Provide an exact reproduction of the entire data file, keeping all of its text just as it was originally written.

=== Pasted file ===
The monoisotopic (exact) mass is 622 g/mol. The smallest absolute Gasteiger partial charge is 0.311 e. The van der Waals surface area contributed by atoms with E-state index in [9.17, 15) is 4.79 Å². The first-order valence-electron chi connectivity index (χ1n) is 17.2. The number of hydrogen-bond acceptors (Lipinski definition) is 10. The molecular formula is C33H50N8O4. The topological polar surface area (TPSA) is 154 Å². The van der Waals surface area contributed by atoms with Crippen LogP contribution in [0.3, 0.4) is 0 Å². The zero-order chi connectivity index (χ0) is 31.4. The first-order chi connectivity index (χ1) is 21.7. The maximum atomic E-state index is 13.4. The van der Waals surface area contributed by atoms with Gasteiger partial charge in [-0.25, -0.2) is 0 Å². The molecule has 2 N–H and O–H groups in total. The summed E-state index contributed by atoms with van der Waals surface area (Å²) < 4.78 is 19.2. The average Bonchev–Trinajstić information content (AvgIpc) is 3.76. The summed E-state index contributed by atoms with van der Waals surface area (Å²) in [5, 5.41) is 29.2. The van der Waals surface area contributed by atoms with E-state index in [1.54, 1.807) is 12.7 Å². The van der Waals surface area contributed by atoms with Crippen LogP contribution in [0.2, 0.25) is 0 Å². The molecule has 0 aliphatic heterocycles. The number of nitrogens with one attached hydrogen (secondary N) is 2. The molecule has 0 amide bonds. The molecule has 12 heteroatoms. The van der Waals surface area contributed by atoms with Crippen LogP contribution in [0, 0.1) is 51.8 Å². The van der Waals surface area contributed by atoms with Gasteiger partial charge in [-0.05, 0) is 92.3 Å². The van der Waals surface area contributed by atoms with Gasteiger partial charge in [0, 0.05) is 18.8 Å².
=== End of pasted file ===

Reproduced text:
The monoisotopic (exact) mass is 622 g/mol. The smallest absolute Gasteiger partial charge is 0.311 e. The van der Waals surface area contributed by atoms with E-state index in [9.17, 15) is 4.79 Å². The first-order valence-electron chi connectivity index (χ1n) is 17.2. The number of hydrogen-bond acceptors (Lipinski definition) is 10. The molecular formula is C33H50N8O4. The topological polar surface area (TPSA) is 154 Å². The van der Waals surface area contributed by atoms with Crippen LogP contribution in [0.3, 0.4) is 0 Å². The zero-order chi connectivity index (χ0) is 31.4. The first-order chi connectivity index (χ1) is 21.7. The maximum atomic E-state index is 13.4. The van der Waals surface area contributed by atoms with Gasteiger partial charge in [-0.25, -0.2) is 0 Å². The molecule has 2 N–H and O–H groups in total. The summed E-state index contributed by atoms with van der Waals surface area (Å²) < 4.78 is 19.2. The average Bonchev–Trinajstić information content (AvgIpc) is 3.76. The summed E-state index contributed by atoms with van der Waals surface area (Å²) in [5, 5.41) is 29.2. The van der Waals surface area contributed by atoms with E-state index in [1.54, 1.807) is 12.7 Å². The van der Waals surface area contributed by atoms with Crippen LogP contribution in [0.2, 0.25) is 0 Å². The molecule has 0 aliphatic heterocycles. The number of nitrogens with one attached hydrogen (secondary N) is 2. The molecule has 0 amide bonds. The molecule has 12 heteroatoms. The van der Waals surface area contributed by atoms with Crippen LogP contribution in [0, 0.1) is 51.8 Å². The van der Waals surface area contributed by atoms with Gasteiger partial charge in [-0.05, 0) is 92.3 Å². The van der Waals surface area contributed by atoms with Gasteiger partial charge in [0, 0.05) is 18.8 Å².